Interview: How Salam Fayyad plans to save the Palestinian dream
Palestinian Authority Prime Minister Salam Fayyad brought the PA back from the brink once. Now he wants to create Palestinian settlements, in effect, to counter Israeli moves.
Ramallah, West Bank
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Rather, he's set his sights on a longer-term platform: establishing a Palestinian state by 2011 – a goal he outlined recently in a clear, well-organized booklet titled "Palestine: Ending the Occupation, Establishing the State."
"All I'm campaigning for is the two-year statehood program," said Dr. Fayyad in an interview Sunday. "The idea is unabashedly that two years down the road, we will have something that will look like a Palestinian state."
His office, sleek and ultramodern, seems to capture something of the man who is trying to save the Palestinian dream from collapse. And unlike workspace of most Palestinian politicians, the dominant photo is not a portrait of PA President Mahmoud Abbas or legendary Palestinian leader Yasser Arafat – but rather, a grand, old olive tree. It seems fitting that this, the Palestinian symbol of connection to the land, is what Fayyad sees when he looks up from his desk.
His two-year plan that many would deem unreachable seems to be a riff on the famous quote from the 1989 baseball movie "Field of Dreams": "If you build it, they will come."
"If we don't build it, who will?" asks Fayyad, enthusiastically. "We want to build an infrastructure that will aid in ending the occupation. I view this as a mission, not an occupation," he says. "You know, the other kind of occupation," he smiles, showing off his fluid command of English, honed as a PhD student in economics at the University of Texas.
Fayyad optimistic; Israelis skeptical
A former senior official at the World Bank and the International Monetary Fund, Fayyad came onto the Palestinian political scene, somewhat reluctantly, by agreeing to become Yasser Arafat's finance minister in 2002. At the time, the Palestinian Authority was mid-intifada and mired in corruption. Fayyad's international credibility and economic expertise helped pull the PA back from the brink.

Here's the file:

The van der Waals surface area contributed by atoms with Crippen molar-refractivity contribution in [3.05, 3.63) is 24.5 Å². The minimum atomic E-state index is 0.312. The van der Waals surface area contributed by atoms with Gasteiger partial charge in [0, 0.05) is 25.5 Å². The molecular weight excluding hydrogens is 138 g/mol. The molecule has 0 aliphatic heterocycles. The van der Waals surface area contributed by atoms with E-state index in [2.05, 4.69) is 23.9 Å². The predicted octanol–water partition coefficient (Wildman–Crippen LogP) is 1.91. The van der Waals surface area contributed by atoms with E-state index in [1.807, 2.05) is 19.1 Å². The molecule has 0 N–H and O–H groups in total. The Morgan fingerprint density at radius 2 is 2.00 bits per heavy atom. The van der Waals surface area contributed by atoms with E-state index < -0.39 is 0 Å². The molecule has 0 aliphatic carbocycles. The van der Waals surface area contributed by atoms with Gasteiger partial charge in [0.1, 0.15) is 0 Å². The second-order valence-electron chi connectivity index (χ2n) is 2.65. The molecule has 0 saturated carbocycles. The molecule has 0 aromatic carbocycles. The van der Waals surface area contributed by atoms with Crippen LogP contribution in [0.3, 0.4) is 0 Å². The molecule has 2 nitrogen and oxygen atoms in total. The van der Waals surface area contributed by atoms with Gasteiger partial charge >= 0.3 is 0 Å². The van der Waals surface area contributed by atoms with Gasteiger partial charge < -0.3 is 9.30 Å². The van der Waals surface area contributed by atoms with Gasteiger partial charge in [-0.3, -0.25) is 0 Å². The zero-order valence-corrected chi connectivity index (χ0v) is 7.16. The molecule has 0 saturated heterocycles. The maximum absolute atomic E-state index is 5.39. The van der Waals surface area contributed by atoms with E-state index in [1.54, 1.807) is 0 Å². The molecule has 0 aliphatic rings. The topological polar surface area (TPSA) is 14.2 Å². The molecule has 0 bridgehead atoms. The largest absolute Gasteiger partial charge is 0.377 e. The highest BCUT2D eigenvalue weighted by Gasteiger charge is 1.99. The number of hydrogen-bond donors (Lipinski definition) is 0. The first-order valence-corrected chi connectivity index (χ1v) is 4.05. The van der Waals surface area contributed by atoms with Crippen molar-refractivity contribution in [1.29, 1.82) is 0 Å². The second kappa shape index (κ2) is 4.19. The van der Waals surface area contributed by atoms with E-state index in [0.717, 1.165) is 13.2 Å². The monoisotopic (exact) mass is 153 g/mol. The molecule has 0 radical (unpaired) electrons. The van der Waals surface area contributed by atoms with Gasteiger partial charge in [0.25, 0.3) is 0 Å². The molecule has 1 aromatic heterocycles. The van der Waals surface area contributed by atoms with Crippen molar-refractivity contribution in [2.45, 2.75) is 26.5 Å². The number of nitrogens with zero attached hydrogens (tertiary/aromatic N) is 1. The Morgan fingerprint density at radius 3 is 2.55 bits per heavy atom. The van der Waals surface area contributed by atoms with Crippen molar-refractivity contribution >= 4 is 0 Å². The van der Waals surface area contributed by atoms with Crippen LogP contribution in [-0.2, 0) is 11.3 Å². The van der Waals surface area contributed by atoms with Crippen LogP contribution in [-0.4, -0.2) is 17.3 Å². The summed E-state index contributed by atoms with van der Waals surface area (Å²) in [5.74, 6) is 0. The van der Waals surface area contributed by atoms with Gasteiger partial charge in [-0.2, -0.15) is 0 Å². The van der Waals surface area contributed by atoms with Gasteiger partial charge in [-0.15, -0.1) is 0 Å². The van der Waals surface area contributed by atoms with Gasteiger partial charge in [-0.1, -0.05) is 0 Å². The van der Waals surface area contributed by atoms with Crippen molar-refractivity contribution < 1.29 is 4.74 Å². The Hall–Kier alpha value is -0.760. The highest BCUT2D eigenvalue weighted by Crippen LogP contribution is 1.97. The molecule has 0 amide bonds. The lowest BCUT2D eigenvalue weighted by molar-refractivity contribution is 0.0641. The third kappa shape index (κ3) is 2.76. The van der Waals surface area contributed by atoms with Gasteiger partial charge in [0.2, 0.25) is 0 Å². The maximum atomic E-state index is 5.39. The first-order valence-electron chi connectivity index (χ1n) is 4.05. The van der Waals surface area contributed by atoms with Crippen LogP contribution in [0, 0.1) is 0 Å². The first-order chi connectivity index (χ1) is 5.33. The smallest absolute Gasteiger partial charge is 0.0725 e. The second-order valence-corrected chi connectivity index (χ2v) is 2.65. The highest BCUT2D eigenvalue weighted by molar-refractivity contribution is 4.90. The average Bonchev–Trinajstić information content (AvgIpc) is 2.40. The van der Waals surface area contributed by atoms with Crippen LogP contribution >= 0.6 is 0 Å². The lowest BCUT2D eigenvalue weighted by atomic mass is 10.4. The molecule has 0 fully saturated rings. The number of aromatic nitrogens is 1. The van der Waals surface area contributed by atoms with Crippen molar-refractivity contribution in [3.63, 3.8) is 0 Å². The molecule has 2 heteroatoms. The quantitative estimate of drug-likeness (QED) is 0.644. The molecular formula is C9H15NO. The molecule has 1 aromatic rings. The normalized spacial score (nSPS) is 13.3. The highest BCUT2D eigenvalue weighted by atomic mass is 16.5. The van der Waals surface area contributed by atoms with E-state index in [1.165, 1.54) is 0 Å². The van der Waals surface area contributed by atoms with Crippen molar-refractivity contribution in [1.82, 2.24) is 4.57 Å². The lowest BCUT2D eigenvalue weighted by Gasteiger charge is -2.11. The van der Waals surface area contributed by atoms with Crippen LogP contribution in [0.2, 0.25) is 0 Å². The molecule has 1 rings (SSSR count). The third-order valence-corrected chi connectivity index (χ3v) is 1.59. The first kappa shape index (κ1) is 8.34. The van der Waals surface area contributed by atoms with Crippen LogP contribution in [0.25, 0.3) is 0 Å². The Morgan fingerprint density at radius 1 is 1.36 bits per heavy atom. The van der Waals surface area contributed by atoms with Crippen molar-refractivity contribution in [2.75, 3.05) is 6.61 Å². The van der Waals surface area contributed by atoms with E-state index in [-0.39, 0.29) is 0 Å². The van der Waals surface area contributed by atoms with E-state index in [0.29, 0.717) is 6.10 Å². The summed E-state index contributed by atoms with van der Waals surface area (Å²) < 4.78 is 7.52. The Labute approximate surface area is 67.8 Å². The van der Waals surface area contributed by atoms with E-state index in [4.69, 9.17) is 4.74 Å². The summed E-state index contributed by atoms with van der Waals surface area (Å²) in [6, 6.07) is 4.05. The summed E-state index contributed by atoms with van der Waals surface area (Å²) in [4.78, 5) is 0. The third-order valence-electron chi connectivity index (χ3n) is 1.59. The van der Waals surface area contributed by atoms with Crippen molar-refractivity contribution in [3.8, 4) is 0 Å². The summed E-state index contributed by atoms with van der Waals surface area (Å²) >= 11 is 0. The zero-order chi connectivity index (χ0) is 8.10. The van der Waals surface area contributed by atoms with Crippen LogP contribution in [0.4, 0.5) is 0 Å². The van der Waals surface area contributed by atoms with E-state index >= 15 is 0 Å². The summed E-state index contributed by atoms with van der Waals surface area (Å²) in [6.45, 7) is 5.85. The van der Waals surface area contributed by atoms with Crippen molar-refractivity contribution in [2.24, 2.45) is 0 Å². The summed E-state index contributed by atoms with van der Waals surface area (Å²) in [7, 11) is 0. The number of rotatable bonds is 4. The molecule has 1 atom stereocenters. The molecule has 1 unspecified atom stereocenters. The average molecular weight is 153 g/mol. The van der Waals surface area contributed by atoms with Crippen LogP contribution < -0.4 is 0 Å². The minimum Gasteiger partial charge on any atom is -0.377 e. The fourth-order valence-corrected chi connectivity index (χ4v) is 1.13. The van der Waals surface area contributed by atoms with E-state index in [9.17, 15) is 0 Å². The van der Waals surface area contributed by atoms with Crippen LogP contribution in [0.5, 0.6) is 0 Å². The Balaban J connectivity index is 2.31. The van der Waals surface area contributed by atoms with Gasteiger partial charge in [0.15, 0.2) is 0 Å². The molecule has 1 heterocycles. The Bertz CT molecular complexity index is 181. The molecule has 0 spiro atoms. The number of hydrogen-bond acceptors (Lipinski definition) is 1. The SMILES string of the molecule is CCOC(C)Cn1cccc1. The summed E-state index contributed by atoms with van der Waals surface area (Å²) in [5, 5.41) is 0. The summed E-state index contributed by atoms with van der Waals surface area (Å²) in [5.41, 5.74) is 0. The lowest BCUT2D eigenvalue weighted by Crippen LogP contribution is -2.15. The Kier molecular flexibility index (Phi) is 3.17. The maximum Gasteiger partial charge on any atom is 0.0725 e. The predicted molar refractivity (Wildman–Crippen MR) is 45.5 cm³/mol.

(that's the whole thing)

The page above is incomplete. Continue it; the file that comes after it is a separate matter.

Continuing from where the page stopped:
Now, he wants the PA to focus on the nuts and bolts of state-building, from schools and sewage to building new cities and affordable housing in the West Bank.
His sweeping plan, laid out in a succinct 50 pages, has become Fayyad's calling card, and is full of objectives that seem as optimistic and positive as Fayyad himself. But the plan is already raising eyebrows in Israel, drawing criticism for its call to unilateral action in disputed territory. For example, the plan calls for Palestinian building in "Area C" – a West Bank area populated by Palestinians but designated as being under Israel's security control by the Oslo Accords.
Fayyad makes no apologies for that. If Israel can build on the land over which it is supposed to be negotiating, so can Palestinians, he says.
"They say it's unilateral, to which I say, 'yes.' This is something I confess to. It's effective unilateralism," says Fayyad. "There is another brand of unilateralism exercised by Israel, which is called settlement building. What I have here is an agenda of creating positive facts on the ground."
The "facts on the ground" approach is the same one, interestingly, that Israel used to build settlements in the first place. But Israel still has the power to knock down buildings erected without its permission. "Then we'll just build them again," says Fayyad, who has an can-do attitude when he talks about his plan that seems out-of-step with the skepticism that pervades most Palestinian politics.
Still, he's resigned out of frustration several times in the past, and each time, President Abbas refused to accept his resignation. Asked where the optimism comes from, he shrugs. "I just don't view everything around me as fate," he says. "But sometimes there is a certain sense of defeatism around here," he adds. "Four decades of occupation does something to you."